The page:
• November 5, 2017: NBC News reported multiple sources said Mueller had enough evidence to bring charges against Flynn and his son. According to NBC, the FBI was also investigating a possible effort by Flynn to extradite a Muslim cleric in the U.S. whom Turkish President Recep Erdogan blamed for a coup attempt.
  • November 16, 2017: The Wall Street Journal cited a “person familiar with the matter” reporting that Mueller’s team had subpoenaed Russia-related documents from Trump’s campaign, including documents and emails were written by several campaign officials.
  • December 2, 2017: Multiple “people familiar with the matter,” told the Washington Post that former top counterintelligence official Peter Strzok was removed from Mueller’s team because of anti-Trump texts between him and an FBI attorney with whom he was having an affair. Details of many of those texts, which were under investigation by the Department of Justice Inspector General’s Office, have since been leaked to various media outlets.
  • January 2, 2018: A source detailed the physical characteristics, clothing, race, and gender of grand jury members to the New York Post and alleged that the grand jury room “looks like a Bernie Sanders rally.”
  • February 17, 2018: CNN cited anonymous sources stating that Gates was close to negotiating a plea deal with Mueller and that new charges against Manafort were being prepared. Less than a week later, Gates entered a guilty plea to conspiracy and lying to the FBI, and a superseding indictment was filed against Manafort.
  • February 27, 2018: CNN reported that three “people familiar with the matter” said Mueller had recently questioned witnesses about Trump’s business activities in Russia and negotiations surrounding a potential Trump Tower in Moscow.
  • February 28, 2018: An unnamed former Trump campaign aide told CNN Mueller’s team asked about comments former White House Communications Director Hope Hicks made during her interview with investigators about possible contacts between the campaign and Russian operatives.
  • March 2, 2018: Witnesses and others familiar with the investigation reportedly told NBC News Mueller’s team was asking questions about Trump son-in-law Jared Kushner’s business ties. The following week, NBC cited “sources familiar with the matter” saying Qatari officials withheld damaging information about the United Arab Emirates’ influence on Kushner from Mueller.
  • March 3, 2018: According to the New York Times, Mueller was looking into attempts by the United Arab Emirates to buy political influence on Trump and the role of Lebanese-American businessman George Nader.
  • March 4, 2018: Axios obtained a copy of a subpoena sent to a former Trump campaign official by Mueller’s team. Sam Nunberg later confirmed he was the source and spoke extensively to the media about the investigation.
  • March 7, 2018: “People familiar with the matter,” told the Washington Post Mueller had evidence from a cooperating witness that a secret meeting in Seychelles between a Trump ally and a Russian official prior to the inauguration was an attempt to establish a back channel between the administration and the Kremlin.
  • March 15, 2018: The New York Times reported that Mueller had subpoenaed documents from the Trump Organization.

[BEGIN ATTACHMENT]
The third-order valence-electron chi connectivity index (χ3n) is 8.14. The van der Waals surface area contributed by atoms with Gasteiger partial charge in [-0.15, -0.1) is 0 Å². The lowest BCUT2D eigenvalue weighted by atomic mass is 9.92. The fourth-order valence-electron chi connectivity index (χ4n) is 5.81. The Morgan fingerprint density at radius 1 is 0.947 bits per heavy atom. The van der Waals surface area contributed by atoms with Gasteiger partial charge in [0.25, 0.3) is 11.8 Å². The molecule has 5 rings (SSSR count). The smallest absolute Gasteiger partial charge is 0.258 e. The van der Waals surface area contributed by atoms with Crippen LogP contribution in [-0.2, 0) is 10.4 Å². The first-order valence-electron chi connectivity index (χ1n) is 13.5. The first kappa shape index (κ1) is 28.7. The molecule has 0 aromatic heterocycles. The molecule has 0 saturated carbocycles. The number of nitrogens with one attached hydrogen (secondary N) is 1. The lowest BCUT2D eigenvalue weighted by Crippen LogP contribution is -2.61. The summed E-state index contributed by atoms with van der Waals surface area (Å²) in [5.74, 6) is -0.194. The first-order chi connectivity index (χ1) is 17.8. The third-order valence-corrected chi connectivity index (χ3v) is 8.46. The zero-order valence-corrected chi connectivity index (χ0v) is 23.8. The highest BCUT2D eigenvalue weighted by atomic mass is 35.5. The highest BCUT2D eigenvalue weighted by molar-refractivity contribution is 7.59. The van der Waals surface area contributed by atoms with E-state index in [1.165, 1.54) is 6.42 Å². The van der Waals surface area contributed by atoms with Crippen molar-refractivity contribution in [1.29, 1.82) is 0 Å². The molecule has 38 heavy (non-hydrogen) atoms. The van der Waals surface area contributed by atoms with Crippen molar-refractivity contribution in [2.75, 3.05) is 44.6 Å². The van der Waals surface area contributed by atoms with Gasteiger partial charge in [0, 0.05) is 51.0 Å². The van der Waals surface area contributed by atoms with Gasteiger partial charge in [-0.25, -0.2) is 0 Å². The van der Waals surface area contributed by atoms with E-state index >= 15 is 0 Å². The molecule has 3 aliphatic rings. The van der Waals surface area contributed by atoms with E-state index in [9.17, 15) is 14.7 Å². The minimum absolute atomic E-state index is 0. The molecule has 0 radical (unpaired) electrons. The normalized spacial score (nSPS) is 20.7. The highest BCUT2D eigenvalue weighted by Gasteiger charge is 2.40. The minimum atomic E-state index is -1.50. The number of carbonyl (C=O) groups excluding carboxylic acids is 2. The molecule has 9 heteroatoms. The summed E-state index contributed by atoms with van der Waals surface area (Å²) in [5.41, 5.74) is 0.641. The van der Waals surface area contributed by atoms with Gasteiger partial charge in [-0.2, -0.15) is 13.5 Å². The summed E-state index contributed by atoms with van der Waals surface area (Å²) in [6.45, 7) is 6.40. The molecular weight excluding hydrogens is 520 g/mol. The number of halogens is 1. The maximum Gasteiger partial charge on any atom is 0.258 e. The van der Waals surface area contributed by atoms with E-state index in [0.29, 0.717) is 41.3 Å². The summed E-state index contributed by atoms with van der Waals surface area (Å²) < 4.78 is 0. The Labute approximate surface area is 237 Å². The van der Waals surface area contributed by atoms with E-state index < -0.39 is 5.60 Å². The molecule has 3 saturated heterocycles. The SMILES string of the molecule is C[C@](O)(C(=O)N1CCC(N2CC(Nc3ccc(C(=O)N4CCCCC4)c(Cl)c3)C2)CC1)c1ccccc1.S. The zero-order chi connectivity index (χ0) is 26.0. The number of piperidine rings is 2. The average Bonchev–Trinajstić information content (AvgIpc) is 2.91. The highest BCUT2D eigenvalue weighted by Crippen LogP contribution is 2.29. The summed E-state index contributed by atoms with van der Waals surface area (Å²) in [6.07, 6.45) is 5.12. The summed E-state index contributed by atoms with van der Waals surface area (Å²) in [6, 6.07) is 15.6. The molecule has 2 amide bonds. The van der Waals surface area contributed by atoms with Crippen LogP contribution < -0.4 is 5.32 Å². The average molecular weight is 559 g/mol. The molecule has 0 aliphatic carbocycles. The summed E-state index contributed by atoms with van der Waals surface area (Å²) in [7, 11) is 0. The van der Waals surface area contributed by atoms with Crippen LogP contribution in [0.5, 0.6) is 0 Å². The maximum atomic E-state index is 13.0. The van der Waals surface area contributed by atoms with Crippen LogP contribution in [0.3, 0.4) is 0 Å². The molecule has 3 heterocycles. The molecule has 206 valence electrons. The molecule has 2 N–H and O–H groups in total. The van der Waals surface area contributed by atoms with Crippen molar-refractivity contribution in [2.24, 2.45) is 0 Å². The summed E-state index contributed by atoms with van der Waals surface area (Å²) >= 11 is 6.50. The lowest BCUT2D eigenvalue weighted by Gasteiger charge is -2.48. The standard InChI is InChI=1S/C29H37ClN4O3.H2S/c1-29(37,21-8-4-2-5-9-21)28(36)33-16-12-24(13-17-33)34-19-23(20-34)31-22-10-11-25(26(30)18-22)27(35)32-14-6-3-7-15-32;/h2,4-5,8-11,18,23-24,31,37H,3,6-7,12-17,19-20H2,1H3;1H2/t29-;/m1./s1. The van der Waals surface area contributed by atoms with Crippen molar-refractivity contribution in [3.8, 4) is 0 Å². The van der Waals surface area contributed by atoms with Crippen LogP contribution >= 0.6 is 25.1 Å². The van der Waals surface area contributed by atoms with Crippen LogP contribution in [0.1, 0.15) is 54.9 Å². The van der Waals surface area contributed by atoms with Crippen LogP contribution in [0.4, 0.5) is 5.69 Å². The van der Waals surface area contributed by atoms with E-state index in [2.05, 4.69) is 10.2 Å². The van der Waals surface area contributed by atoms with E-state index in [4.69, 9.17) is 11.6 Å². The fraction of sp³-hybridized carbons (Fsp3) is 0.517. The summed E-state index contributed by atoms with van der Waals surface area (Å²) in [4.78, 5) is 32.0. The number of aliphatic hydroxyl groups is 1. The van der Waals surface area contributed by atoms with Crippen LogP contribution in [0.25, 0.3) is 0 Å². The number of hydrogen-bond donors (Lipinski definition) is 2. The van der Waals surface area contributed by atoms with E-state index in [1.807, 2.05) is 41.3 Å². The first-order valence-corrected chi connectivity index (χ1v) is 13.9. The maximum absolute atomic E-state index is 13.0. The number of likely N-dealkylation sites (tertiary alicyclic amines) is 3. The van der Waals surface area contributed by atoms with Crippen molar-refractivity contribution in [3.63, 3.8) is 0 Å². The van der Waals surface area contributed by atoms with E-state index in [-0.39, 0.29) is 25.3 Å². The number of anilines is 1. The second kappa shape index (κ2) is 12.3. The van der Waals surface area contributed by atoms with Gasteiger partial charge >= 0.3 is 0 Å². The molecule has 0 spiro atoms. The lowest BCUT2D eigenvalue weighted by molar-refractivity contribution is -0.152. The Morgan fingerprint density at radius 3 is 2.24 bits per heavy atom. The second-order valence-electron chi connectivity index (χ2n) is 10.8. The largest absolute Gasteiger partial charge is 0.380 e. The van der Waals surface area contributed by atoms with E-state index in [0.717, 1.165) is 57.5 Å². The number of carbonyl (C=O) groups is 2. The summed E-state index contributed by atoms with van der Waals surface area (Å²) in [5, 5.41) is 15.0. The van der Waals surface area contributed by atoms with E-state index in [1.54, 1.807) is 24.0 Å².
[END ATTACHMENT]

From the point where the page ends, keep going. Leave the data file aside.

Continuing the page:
• April 9, 2018: The New York Times learned federal investigators had raided Trump attorney Michael Cohen’s office and hotel room. Hours later, sources told the Washington Post Cohen was under investigation for possible bank fraud and campaign finance violations.
  • April 30, 2018: The New York Times obtained a list of questions Mueller wanted to ask Trump. According to the Times, the list was prepared by Trump’s attorneys after speaking to investigators but it was not given to reporters by Trump’s legal team.
  • March 9, 2018: from POLITICO —“Special counsel Robert Mueller and his prosecutors aren’t talking to the media, but still the leaks keep coming. In the past two weeks, anonymously sourced news reports have said the top federal Russia investigator is preparing to indict Russians for hacking Democratic emails in 2016; focusing on why one of President Donald Trump’s longtime lawyers was in talks about a Moscow real estate deal during the campaign; asking questions about Trump son-in-law, Jared Kushner’s business dealings; and probing whether the United Arab Emirates improperly sought to influence Trump White House policy.”
  • Former federal prosecutor Seth Waxman has seen no evidence that these leaks—often sourced to people familiar with the investigation or briefed on it—have come directly from Mueller or his staff. When Mueller has spoken publicly, it has been through criminal complaints and indictments.

This list includes Mueller leaks only through March 9, 2018. How many others are there? How many more will there be?

What is Mueller’s Objective and How do Leaks Play into that?

I have an “informed” conclusion I have drawn from this and other evidence surrounding the Mueller Investigation. It’s pretty exhaustive and detailed. For the sake of time, let’s wait until tomorrow to have that entire discussion. There are enough important details in this explanation that we need to lay it all out in chronological order and with complete details. We’ll do that tomorrow.

Rest assured of one thing: there IS a master plan with a sinister under-girding in the Mueller probe. Many circumstances of this investigation are too stark and too related to things outside of the actual investigation to be random. This entire chapter of the Trump presidency was planned in advance and orchestrated.

Who, How, and What? Find out tomorrow at the Truth News Network!